“When a stranger sojourns with you in your land, you shall not do him wrong. You shall treat the stranger who sojourns with you as the native among you, and you shall love him as yourself, for you were strangers in the land of Egypt: I am the LORD your God.” (Leviticus 19:33-34)
People do not want to leave their country and culture of origin. It takes a significant event to make them abandon all that is familiar and step into the unknown. Most of the refugees are leaving because they have no other choice. In Turkey I spoke with a number of people who literally fled ISIS at the point of a gun. These refugees will be seeking asylum in predominantly western countries. But even as they are desperate for safety and security there is growing hostility towards them in the West.
At a recent prayer gathering my church prayed for refugees and for the work of the church in Turkey. It stirred some discontent among our folks regarding the political situation and the impending reception of refugees from these countries. The point of the prayer was to lift up the Christian leaders in Turkey who are serving the arriving refugees. It wasn’t focused on refugees who may be coming to the US. But there were people who responded with grave concern.
We will be serving those same refugees as they arrive in our community. The Iraqi refugees are already here. The newer Syrian refugees will begin to arrive in Beaverton in the summer of 2016. Will there be bad people among them who are a threat to Americans? There may very well be. It is why I am prayerful that my country can responsibly screen those who are coming. But concerned people are asking the wrong question. The more important humanitarian question is, “what kind of people would you want to receive your wife or daughter if they fled this country because you had been threatened, imprisoned or killed?”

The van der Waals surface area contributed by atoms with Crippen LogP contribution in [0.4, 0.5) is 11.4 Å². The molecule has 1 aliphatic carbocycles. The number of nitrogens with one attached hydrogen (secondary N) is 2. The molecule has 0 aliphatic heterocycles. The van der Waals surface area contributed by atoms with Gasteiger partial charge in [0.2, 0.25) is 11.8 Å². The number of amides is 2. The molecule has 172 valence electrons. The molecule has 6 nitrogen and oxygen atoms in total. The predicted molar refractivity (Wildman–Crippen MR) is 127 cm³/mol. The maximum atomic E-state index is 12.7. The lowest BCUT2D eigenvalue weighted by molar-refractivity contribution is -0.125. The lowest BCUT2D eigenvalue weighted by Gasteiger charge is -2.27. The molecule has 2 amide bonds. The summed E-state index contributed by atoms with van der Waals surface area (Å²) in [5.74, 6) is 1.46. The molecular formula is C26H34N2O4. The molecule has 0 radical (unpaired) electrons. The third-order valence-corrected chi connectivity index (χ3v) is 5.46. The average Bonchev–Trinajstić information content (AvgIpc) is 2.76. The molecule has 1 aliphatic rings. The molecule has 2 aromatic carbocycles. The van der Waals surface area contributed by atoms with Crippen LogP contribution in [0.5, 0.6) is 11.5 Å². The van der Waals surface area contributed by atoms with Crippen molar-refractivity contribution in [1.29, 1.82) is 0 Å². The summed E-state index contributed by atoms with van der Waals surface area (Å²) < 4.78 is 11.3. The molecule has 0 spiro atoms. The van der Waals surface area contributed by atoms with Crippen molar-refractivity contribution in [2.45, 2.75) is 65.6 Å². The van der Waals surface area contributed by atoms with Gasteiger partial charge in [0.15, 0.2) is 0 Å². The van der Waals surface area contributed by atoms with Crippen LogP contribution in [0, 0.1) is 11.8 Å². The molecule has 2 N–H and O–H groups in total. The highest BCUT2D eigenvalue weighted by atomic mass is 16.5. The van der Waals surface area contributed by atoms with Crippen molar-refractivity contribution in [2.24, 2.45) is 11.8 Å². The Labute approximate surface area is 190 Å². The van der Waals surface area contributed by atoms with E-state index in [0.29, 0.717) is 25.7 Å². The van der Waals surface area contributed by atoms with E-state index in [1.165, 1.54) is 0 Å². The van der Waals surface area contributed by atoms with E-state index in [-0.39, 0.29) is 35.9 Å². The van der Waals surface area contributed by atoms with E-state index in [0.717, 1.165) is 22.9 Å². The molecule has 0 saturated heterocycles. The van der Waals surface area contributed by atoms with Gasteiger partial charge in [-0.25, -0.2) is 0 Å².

Our president says that receiving refugees is a demonstration of American leadership. Candidate Ben Carson says we would be wiser to shore up refugee camps in Syria and the Middle East instead. Candidate Donald Trump says we need a moratorium on accepting any Muslim refugees until we have a better idea of how to vet them. The political climate in America is heating up with regard to immigration. There is a lot of debate, disagreement, fear mongering and resistance to the admission of refugees.
Many evangelicals are politically conservative. They take a dim view of receiving immigrants, particularly Muslims. When they hear refugee they think terrorist. Some concerns are legitimate, so it is not my purpose to try to present a political case for one side or the other. I do not make the decisions that determine our immigration policies or processes. I can vote in ways that I believe are responsible and I can even hope for a particular outcome, but as an evangelical I cannot view the arrival of refugees politically. I have to view it from the perspective of God’s great love. Jesus challenged the status quo among the religious establishment of his day, appealing on behalf of the love and mercy of God the Father. This is our opportunity to disciple the church, no matter how politically diverse we may be. Unless evangelicals do this, and unless our leaders teach our people about having a heart of love for the strangers who sojourns among us, we will fail to live up to God’s expectations for His church.
“Then the righteous will answer him, saying, ‘Lord, when did we see you hungry and feed you, or thirsty and give you drink? And when did we see you a stranger and welcome you, or naked and clothe you? And when did we see you sick or in prison and visit you?’ And the King will answer them, ‘Truly, I say to you, as you did it to one of the least of these my brothers, you did it to me.’” (Matthew 25:37-40)